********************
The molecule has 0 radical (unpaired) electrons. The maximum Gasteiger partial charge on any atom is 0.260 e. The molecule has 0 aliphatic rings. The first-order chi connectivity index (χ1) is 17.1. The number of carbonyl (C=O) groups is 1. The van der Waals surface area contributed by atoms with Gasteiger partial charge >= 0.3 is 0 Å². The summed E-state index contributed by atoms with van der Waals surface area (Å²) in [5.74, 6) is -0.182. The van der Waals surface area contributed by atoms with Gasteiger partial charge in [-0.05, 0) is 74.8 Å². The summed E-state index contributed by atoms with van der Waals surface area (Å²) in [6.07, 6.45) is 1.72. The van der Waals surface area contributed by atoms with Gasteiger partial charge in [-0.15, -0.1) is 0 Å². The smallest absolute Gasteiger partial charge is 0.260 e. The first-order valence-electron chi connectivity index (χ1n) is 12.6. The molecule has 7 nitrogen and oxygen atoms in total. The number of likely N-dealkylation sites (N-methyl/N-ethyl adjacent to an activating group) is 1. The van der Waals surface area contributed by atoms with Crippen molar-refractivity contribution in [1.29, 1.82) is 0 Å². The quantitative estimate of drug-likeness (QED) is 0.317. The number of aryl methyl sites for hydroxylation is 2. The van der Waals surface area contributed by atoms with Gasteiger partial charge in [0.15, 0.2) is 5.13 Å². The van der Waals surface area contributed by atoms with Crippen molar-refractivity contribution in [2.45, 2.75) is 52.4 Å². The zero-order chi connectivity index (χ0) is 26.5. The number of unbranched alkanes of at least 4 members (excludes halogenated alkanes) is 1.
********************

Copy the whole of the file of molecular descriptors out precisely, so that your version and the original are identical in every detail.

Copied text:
The molecule has 0 radical (unpaired) electrons. The maximum Gasteiger partial charge on any atom is 0.260 e. The molecule has 0 aliphatic rings. The first-order chi connectivity index (χ1) is 17.1. The number of carbonyl (C=O) groups is 1. The van der Waals surface area contributed by atoms with Gasteiger partial charge >= 0.3 is 0 Å². The summed E-state index contributed by atoms with van der Waals surface area (Å²) in [5.74, 6) is -0.182. The van der Waals surface area contributed by atoms with Gasteiger partial charge in [-0.05, 0) is 74.8 Å². The summed E-state index contributed by atoms with van der Waals surface area (Å²) in [6.07, 6.45) is 1.72. The van der Waals surface area contributed by atoms with Gasteiger partial charge in [-0.15, -0.1) is 0 Å². The smallest absolute Gasteiger partial charge is 0.260 e. The first-order valence-electron chi connectivity index (χ1n) is 12.6. The molecule has 7 nitrogen and oxygen atoms in total. The number of likely N-dealkylation sites (N-methyl/N-ethyl adjacent to an activating group) is 1. The van der Waals surface area contributed by atoms with Crippen molar-refractivity contribution in [1.29, 1.82) is 0 Å². The quantitative estimate of drug-likeness (QED) is 0.317. The number of aryl methyl sites for hydroxylation is 2. The van der Waals surface area contributed by atoms with Gasteiger partial charge in [0.15, 0.2) is 5.13 Å². The van der Waals surface area contributed by atoms with Crippen molar-refractivity contribution in [2.45, 2.75) is 52.4 Å². The zero-order chi connectivity index (χ0) is 26.5. The number of unbranched alkanes of at least 4 members (excludes halogenated alkanes) is 1.